Five Transformative strategies that will shape India.
The Indian economy is poised to become the third largest in the world by the end of the decade. Going ahead, five key trends are likely to shape the coming decade. The budget has taken cognisance of these trends shaping India and unveiled transformative strategies.
The benefits offered by cities in terms of agglomeration and aggregation are well known. By 2050, another 500 million more people in India are estimated to be living in urban areas. Without sustainable urbanisation, cities are likely to fall prey to congestion and pollution, rather than bringing the agglomeration benefits.
The cities of the future must be designed around the principles of transit-oriented development, with public transport at their core. Urban planning must include elements such as bus rapid transit, light rapid transit, mass rapid transit and non-motorised transit systems. Relooking floor space index (FSI) norms will enable vertical, rather than horizontal, growth of our cities.
Principles of circular economy to address water supply are also crucial for the new urbanisation model. Urbanisation will have to be a key driver of India's growth. Recognising this, the budget introduced the Urban Infrastructure Development Fund of an annual ₹10,000 crore.
Continued focus on building infrastructure through expanding capex is imperative. For the second successive year, the budget has raised capex by 33%, bringing it to ₹10 lakh crore. The infrastructure being built will connect people and markets and reduce the cost of logistics. Going ahead, the focus may be on unlocking investments through public-private partnership (PPP) mode and asset monetisation. Investments in infrastructure through PPP have slowed down, and this is an apt time to rejuvenate ..
With global value chains being realigned, investing in infrastructure will make India an attractive option for global manufacturing. Reviving animal spirits of the private sector will be critical for long-term growth. Continuing to work on next-generation reforms and ease of doing business at the state level are the next avenues we must pursue. Again, the budget delivers on this front through making PAN cards universal identifiers, a unified filing process and an Entity DigiLocker.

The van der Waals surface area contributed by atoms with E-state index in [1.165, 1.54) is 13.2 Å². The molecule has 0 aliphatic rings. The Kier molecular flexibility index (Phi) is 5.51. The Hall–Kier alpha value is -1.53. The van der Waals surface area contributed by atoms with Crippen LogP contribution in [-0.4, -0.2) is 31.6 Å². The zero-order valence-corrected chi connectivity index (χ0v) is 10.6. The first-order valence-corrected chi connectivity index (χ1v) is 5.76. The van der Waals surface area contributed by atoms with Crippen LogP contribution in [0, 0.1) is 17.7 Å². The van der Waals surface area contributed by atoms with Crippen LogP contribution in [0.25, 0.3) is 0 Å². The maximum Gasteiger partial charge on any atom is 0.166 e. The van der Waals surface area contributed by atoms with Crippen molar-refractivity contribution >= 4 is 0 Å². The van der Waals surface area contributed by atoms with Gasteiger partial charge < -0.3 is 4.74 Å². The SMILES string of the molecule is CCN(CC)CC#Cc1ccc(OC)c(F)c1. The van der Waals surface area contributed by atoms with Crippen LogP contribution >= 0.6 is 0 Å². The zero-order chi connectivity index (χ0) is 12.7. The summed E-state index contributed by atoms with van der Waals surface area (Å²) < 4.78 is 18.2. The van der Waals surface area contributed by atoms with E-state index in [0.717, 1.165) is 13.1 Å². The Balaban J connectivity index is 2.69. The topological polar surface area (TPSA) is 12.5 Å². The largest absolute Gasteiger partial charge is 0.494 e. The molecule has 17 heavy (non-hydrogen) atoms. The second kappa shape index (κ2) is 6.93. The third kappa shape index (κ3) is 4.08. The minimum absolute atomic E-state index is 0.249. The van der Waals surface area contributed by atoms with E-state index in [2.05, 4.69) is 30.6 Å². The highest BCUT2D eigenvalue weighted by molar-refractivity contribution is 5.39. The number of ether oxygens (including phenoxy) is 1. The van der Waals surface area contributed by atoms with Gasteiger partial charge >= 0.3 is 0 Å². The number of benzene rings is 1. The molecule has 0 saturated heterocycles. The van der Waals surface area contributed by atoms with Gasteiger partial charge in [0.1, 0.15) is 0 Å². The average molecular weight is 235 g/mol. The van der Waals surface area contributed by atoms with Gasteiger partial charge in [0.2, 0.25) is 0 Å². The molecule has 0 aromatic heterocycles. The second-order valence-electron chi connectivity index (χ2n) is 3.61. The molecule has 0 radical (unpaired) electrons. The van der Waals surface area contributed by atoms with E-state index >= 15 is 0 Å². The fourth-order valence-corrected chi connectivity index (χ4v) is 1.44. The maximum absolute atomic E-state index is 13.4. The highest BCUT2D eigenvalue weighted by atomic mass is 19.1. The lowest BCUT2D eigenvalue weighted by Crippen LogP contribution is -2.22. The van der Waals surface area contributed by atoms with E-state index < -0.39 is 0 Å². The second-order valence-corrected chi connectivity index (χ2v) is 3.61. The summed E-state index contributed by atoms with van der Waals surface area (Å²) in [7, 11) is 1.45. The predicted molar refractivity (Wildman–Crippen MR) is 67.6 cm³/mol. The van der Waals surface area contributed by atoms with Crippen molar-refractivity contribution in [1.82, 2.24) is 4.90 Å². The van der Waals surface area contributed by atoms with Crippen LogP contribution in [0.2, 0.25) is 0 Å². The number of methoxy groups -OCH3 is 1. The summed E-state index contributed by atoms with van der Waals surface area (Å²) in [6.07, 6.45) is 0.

India's digitisation and technological push means we are now generating vast amounts of data. For instance, through goods and services tax (GST), nearly 25 lakh eWay bills were generated daily in December 2022. Unified Payments Interface (UPI) processes millions of payments every day. Through CoWin, India administered 2 billion-plus vaccine doses. Since the digitisation of governance, vast amounts of administrative data are also being generated, in real time.
Digital technologies such as AI and machine learning (ML) can enable us to technologically leapfrog. With both data and technology available, this is an apt time to take evidence-backed public policy to the next level. The budget announced the establishment of three centres of excellence (CoE) for AI, along with a National Data Governance Framework Policy. The initiatives will make India a data-intelligent country.
National competitiveness is also determined by how sustainable and green an economy is. India has already emerged as a leader in climate action. It is the only G20 country in the top 10 countries in the Climate Change Performance Index (CCPI) rankings.
GoI has taken transformative initiatives in the spheres of renewable energy, electric mobility and green hydrogen. Sustainable lifestyles are being given a fillip through Mission LiFE (Lifestyle for Environment). India recognises that growth cannot come at the expense of sustainability any more. It will be the first country to industrialise without carbonising. The budget has committed ₹35,000 crore towards capital investments, furthering India's energy transition and net-zero objectives.
Source: The economic times